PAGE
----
How to Combat Pain-Related Depression
Anyone who lives with chronic pain knows that the aches don't just occur on your knee, your shoulders, or the area you were injured. Chronic pain affects your whole life.
It impacts your ability to work, enjoy yourself, interact with people, and engage in your normal daily activities. Given how pervasive it is, it's no wonder that 30 percent of chronic pain patients suffer with clinical depression. So what does it take to beat back depression when you live with chronic pain?
The National Pain Foundation says successfully treating chronic pain means you and your physician need to examine the emotional factors that may influence your pain level and physical disability. One of the first steps is recognizing that depression often accompanies pain and that increases in pain or widespread pain can be a symptom of depression. The signs of pain-related depression include:
- Decreased physical fitness
- Inability to sleep
- Lack of interest in sex and other pleasurable activities
- Family, work, financial, and/or legal stress
- Decreased self-esteem
- Decreased interest in engaging with family and friends
- Decreased activity level
- Fear of injury
- Irritability, anxiety, and feeling blue or tired
- Becoming socially isolated
Start by reaching out to family and friends and tell them you're struggling. Schedule a visit with your physician and talk about how pain is affecting your emotional well-being. Consider consulting with a pain management clinic that offers a variety of therapies to treat pain and the many social and emotional complexities involved with chronic pain. Then, take action to aggressively deal with your depression. These methods are shown to be effective for many patients:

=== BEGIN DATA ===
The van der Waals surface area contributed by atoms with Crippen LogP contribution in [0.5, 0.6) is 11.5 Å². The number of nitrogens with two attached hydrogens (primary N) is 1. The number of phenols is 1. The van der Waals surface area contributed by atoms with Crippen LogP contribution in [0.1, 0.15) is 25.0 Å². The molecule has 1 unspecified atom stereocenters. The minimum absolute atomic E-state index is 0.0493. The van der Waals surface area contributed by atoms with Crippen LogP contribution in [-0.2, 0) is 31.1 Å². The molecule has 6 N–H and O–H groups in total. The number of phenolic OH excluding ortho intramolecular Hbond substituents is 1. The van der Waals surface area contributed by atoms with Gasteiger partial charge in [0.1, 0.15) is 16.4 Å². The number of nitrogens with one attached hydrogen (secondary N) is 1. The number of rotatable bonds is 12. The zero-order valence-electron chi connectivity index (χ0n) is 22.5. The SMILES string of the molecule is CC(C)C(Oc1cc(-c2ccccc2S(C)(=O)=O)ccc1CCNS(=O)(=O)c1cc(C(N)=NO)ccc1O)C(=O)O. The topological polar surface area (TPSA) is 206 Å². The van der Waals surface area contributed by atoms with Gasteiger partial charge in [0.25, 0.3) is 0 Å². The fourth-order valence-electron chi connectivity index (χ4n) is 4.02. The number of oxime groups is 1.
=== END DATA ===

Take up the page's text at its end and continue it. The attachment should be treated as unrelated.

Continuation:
- Medication. Antidepressants, anti-anxiety drugs, and medications to help you sleep are very helpful for most people.
- Cognitive behavioral therapy is a non-pharmaceutical technique for learning to recognize and change behaviors that increase your symptoms.
- Stress management techniques like hypnosis, meditation, and biofeedback help many patients dial down their emotional distress naturally and in easily reproducible, non-pharmaceutical ways.
- Traditional psychological and family counseling helps patients talk about the impact of pain on their well-being and create solutions for themselves and their families.
- Group therapy and support groups help patients share their experience with people who really understand what they're dealing with. It's also a good way to increase social interaction and brainstorm solutions for living with pain and beating depression.
Lifestyle modifications are essential for all patients and include improving your nutrition and increasing exercise. Exercise is effective in improving overall health, feelings of physical and mental well-being and for some people, in improving their depression. If you're struggling with chronic pain and depression, take steps to make life feel better today.
National Pain Foundation
Pain and Depression
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